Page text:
Atua are the gods and spirits of the Polynesian peoples such as the Māori or the Hawaiians (see also Kupua); the Polynesian word literally means "power" or "strength" and so the concept is similar to that of mana. Today, it is also used for the monotheistic conception of God. Especially powerful atua included:[1]

In Samoa, where atua means "god" in the Samoan language,[2] traditional tattooing was based on the doctrine of tutelary spirits.[3] There is also a district on the island of Upolu in Samoa called Atua.

In other Austronesian cultures, cognates of atua include the Polynesian aitu, Micronesian aniti, Bunun hanitu, Filipino and Tao anito, and Malaysian and Indonesian hantu or antu.[4]

The term appears in the first line of the Māori version of the New Zealand national anthem.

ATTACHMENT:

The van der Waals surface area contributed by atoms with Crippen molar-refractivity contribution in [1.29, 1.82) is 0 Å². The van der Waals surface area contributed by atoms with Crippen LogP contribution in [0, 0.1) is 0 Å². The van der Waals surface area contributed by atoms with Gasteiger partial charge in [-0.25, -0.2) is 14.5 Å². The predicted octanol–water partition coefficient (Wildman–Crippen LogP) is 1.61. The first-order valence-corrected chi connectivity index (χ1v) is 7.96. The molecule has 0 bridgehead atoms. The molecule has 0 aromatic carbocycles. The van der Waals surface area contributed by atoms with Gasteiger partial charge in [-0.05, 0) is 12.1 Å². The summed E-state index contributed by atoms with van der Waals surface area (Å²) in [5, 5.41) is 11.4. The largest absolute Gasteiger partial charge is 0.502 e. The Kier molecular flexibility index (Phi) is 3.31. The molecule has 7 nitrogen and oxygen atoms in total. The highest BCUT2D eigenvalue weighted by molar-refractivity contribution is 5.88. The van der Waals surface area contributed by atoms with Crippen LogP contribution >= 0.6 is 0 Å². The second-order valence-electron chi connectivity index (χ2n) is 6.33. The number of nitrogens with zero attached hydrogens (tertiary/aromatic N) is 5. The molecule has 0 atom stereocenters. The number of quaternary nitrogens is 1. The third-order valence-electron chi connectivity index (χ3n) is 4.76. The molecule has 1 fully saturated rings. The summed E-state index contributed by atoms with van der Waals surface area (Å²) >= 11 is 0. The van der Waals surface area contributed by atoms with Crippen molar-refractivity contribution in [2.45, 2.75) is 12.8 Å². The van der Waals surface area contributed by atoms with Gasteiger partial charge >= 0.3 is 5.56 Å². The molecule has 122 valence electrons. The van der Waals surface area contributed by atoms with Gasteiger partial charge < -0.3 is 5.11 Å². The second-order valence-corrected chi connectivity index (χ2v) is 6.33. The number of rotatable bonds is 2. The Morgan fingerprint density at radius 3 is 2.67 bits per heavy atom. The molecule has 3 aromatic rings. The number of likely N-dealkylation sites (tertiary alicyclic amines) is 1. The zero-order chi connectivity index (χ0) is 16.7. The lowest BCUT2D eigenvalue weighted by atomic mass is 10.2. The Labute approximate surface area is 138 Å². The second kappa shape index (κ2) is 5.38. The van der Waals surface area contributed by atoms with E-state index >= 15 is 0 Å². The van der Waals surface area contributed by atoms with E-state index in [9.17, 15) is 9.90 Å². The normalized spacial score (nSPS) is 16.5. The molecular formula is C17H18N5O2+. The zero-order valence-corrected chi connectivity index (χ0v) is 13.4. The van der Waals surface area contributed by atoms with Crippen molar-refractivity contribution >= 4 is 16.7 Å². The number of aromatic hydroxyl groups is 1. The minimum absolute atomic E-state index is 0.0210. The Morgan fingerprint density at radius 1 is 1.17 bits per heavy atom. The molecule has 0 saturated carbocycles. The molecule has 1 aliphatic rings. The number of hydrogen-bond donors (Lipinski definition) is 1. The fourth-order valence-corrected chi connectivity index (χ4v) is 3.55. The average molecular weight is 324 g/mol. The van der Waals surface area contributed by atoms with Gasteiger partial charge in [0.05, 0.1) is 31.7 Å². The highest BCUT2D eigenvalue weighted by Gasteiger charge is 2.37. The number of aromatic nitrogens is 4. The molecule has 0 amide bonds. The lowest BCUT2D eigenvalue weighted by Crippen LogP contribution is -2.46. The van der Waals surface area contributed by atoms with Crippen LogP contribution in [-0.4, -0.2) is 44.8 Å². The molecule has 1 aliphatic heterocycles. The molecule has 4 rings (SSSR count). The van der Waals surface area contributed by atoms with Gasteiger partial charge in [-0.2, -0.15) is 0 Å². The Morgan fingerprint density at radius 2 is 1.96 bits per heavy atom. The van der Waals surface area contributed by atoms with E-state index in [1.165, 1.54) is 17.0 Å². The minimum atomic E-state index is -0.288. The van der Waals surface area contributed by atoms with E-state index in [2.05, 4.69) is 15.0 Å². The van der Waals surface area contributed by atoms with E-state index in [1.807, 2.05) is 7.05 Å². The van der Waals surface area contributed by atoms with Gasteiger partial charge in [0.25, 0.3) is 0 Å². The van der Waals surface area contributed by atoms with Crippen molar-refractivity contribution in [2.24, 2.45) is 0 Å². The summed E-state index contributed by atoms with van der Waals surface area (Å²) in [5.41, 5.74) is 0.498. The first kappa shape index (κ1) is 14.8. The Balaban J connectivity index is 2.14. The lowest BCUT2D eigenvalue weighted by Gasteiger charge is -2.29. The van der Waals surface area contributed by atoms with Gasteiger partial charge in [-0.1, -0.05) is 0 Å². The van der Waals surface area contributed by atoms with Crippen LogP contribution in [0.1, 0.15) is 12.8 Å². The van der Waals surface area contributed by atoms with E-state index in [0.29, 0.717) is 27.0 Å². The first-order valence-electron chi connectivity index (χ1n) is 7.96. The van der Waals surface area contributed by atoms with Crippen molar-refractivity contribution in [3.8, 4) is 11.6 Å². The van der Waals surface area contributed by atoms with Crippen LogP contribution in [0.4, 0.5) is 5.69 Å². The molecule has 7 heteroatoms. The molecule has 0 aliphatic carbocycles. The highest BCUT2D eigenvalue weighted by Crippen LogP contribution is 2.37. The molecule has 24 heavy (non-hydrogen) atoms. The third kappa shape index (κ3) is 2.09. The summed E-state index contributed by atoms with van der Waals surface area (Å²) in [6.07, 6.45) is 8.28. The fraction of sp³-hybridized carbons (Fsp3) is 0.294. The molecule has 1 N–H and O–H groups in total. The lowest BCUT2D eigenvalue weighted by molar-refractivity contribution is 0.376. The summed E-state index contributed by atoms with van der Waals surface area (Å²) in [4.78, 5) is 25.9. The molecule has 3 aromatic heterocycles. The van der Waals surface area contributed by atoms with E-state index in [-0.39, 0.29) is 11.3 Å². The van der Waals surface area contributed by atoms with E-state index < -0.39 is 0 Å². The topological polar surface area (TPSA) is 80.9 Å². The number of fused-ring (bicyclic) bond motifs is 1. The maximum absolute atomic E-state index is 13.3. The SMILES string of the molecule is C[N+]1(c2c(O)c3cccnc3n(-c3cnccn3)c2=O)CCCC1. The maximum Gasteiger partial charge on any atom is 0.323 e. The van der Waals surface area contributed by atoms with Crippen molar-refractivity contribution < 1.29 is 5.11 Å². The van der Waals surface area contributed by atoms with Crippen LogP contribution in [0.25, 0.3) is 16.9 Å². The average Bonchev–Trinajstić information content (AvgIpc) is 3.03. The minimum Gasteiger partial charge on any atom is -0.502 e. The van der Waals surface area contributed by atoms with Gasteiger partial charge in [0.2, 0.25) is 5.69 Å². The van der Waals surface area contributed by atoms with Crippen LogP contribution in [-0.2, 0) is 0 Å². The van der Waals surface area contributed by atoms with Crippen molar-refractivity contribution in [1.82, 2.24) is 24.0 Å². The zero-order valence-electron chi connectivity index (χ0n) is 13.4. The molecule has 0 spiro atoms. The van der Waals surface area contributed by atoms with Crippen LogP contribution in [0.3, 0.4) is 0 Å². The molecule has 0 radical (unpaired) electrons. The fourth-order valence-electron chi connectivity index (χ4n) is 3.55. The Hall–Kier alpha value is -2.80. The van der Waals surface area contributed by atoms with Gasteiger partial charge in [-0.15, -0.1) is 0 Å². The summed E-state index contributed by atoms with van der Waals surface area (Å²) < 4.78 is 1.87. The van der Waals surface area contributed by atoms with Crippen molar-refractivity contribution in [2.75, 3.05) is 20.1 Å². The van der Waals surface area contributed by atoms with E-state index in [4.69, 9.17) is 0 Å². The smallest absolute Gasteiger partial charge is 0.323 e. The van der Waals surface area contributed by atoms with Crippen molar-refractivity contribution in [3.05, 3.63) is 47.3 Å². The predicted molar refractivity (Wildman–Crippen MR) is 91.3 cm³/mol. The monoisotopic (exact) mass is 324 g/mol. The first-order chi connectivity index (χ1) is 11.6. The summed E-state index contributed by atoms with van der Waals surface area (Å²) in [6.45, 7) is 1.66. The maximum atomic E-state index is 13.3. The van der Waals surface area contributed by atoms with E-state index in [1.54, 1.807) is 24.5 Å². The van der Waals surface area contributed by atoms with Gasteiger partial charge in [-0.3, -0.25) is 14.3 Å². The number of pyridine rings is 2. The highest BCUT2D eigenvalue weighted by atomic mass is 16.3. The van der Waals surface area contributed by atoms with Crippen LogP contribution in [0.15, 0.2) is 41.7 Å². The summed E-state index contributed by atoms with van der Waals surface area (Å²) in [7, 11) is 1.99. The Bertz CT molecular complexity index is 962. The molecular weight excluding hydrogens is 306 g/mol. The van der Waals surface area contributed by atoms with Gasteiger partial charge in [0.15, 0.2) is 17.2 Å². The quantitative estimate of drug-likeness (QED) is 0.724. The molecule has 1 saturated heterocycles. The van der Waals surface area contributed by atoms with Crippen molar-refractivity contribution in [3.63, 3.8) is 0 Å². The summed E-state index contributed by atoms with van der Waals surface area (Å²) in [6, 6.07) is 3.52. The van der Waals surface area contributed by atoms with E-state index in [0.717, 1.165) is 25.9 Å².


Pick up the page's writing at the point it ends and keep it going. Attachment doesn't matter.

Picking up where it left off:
In popular cultureEdit

In the video game Danganronpa V3: Killing Harmony, the character of Angie Yonaga is a follower of a god named Atua. Her devotion becomes of key importance during the third chapter, as the nature of the cult-like group she forms causes a locked-room mystery.

See alsoEdit


  1. ^ George, Vensus A. (2008), McLean, George F. (ed.), Paths to The Divine: Ancient and Indian, Indian Philosophical Studies, XII, pp. 22–23, ISBN 9781565182486
  2. ^ Pratt, George (1984) [1893]. A Grammar and Dictionary of the Samoan Language, with English and Samoan vocabulary (3rd and revised ed.). Papakura, New Zealand: R. MacMillan. p. 270. ISBN 978-0-908712-09-0. Retrieved 8 July 2010.
  3. ^ Ratzel, Friedrich (1896), The History of Mankind, MacMillan
  4. ^ Funk, Leberecht (2014). "Entanglements between Tao People and Anito on Lanyu Island, Taiwan". In Musharbash, Y.; Presterudstuen, G.H. (eds.). Monster Anthropology in Australasia and Beyond. Palgrave Macmillan. pp. 143–159. doi:10.1057/9781137448651_9. ISBN 9781137448651.